A HOSPITAL once gifted to the residents of a town has been bought back off the NHS in a drive to save it for community use.

Two years after NHS Hambleton, Richmondshire and Whitby Clinical Commissioning Group decided the Lambert Memorial Hospital in Thirsk would close permanently, Hambleton District Council has announced it has exchanged heads of terms with NHS Property Services.

The deal to sell the community hospital building for a below market rate price has been struck following 11 months of work by the council’s leader, Councillor Mark Robson, Thirsk MP Kevin Hollinrake and the intervention of two ministers.

The council says a legal agreement covering “commercial sensitivity” is preventing it from disclosing how much public money has been spent on buying the Victorian premises.

However, it is understood the site will cost in the region of £350,000.

The purchase comes  more than three years after South Tees NHS Trust announced it would temporarily close the 14-bed ward at the hospital “to address patient safety concerns due to staffing pressures”.

The ward, which provided general rehabilitation, assessment of patients’ present and future care needs, diagnostics, drug initiation and administration, pain control and palliative care, had been open 24 hours a day, seven days a week and was one of the most prized community assets in the town.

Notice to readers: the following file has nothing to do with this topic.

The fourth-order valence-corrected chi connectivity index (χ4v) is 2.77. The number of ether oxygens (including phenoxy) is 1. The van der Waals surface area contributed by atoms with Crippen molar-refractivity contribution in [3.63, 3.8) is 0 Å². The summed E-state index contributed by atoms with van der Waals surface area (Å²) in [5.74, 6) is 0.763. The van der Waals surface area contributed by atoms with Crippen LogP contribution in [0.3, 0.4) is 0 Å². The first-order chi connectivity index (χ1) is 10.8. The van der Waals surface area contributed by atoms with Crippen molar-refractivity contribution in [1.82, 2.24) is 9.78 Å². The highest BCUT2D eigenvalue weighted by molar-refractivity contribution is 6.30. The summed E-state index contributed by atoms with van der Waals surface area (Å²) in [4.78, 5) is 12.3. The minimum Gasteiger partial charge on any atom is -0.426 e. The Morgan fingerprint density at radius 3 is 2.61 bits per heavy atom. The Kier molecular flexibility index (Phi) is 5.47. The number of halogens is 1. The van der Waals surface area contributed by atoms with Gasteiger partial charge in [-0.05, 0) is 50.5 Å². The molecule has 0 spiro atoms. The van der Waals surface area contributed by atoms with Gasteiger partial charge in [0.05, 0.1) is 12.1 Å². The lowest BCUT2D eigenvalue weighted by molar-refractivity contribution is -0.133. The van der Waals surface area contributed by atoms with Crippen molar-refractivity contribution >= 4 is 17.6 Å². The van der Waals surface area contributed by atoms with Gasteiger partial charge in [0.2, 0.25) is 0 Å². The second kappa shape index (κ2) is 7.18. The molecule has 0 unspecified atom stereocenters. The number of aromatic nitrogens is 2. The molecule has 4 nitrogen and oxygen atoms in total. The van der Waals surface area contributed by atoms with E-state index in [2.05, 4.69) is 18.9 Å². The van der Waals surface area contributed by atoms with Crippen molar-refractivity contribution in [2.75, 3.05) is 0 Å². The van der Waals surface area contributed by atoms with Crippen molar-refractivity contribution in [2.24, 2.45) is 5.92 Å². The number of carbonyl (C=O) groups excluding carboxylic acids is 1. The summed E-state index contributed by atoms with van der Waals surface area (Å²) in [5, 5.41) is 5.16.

An apparent refusal by NHS bosses to find a future use for the 126-year-old building which had provided palliative car to generations of residents, sparked widespread anger and saw the NHS denying it was cutting costs

Politicians expressed “bitter disappointment” earlier this year after being told NHS Property Services had chosen to sell the site to the highest bidder.

While the NHS had been given the hospital in the post-war years, in April NHS Property Services said it had been “unable to accept offers below market value as this would not be in the interests of achieving the best value for the NHS”.

In June, the council was forced to dismiss claims it had “jumped the gun” by announcing it had saved the former hospital premises for community use when NHS Property Services said it had yet to make a final decision.

Speaking last night, Cllr Robson said NHS Property Services had reversed it decision and the authority was now awaiting legal documents to complete the deal.

He said he wanted to listen to residents’ views about the possible future uses of the building in Chapel Street.

He said: “We have purchased the building as I set out to do for community use, which has got to be good news.

“I fully intend to hold an initial public meeting once we have signed the documentation when the ten per cent deposit has been paid.

“It has taken 11 months of work to get to this stage - it hasn’t been for the want of trying - we can only go at the speed of NHS Property Services.”

Cllr Robson said while he appreciated how popular the hospital had been, retaining it for hospital use was not an option.